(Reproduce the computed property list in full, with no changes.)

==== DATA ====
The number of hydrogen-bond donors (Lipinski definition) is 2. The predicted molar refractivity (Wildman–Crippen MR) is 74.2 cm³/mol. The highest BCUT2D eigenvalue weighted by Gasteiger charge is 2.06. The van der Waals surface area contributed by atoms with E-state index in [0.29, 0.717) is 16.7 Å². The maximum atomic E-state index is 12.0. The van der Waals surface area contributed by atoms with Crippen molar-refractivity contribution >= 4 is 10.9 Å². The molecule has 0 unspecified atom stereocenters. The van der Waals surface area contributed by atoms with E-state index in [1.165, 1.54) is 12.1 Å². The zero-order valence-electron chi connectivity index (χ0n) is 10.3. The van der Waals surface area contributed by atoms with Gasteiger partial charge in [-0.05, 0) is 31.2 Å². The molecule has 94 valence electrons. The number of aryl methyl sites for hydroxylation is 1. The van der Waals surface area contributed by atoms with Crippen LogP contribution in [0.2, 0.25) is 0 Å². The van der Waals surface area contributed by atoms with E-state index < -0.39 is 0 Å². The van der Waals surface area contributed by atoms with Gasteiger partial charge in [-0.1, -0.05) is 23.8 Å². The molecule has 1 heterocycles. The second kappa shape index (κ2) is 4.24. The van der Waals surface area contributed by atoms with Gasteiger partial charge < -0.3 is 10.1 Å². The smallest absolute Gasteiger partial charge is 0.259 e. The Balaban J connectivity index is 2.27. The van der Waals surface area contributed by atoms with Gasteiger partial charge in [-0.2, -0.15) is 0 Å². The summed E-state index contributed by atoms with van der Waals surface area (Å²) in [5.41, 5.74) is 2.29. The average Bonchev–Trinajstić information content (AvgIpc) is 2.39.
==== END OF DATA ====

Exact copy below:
The number of hydrogen-bond donors (Lipinski definition) is 2. The predicted molar refractivity (Wildman–Crippen MR) is 74.2 cm³/mol. The highest BCUT2D eigenvalue weighted by Gasteiger charge is 2.06. The van der Waals surface area contributed by atoms with E-state index in [0.29, 0.717) is 16.7 Å². The maximum atomic E-state index is 12.0. The van der Waals surface area contributed by atoms with Crippen molar-refractivity contribution >= 4 is 10.9 Å². The molecule has 0 unspecified atom stereocenters. The van der Waals surface area contributed by atoms with E-state index in [1.165, 1.54) is 12.1 Å². The zero-order valence-electron chi connectivity index (χ0n) is 10.3. The van der Waals surface area contributed by atoms with Gasteiger partial charge in [-0.05, 0) is 31.2 Å². The molecule has 94 valence electrons. The number of aryl methyl sites for hydroxylation is 1. The van der Waals surface area contributed by atoms with Crippen LogP contribution in [0.2, 0.25) is 0 Å². The van der Waals surface area contributed by atoms with E-state index < -0.39 is 0 Å². The van der Waals surface area contributed by atoms with Gasteiger partial charge in [-0.1, -0.05) is 23.8 Å². The molecule has 1 heterocycles. The second kappa shape index (κ2) is 4.24. The van der Waals surface area contributed by atoms with Gasteiger partial charge < -0.3 is 10.1 Å². The smallest absolute Gasteiger partial charge is 0.259 e. The Balaban J connectivity index is 2.27. The van der Waals surface area contributed by atoms with Gasteiger partial charge in [-0.2, -0.15) is 0 Å². The summed E-state index contributed by atoms with van der Waals surface area (Å²) in [5.41, 5.74) is 2.29. The average Bonchev–Trinajstić information content (AvgIpc) is 2.39.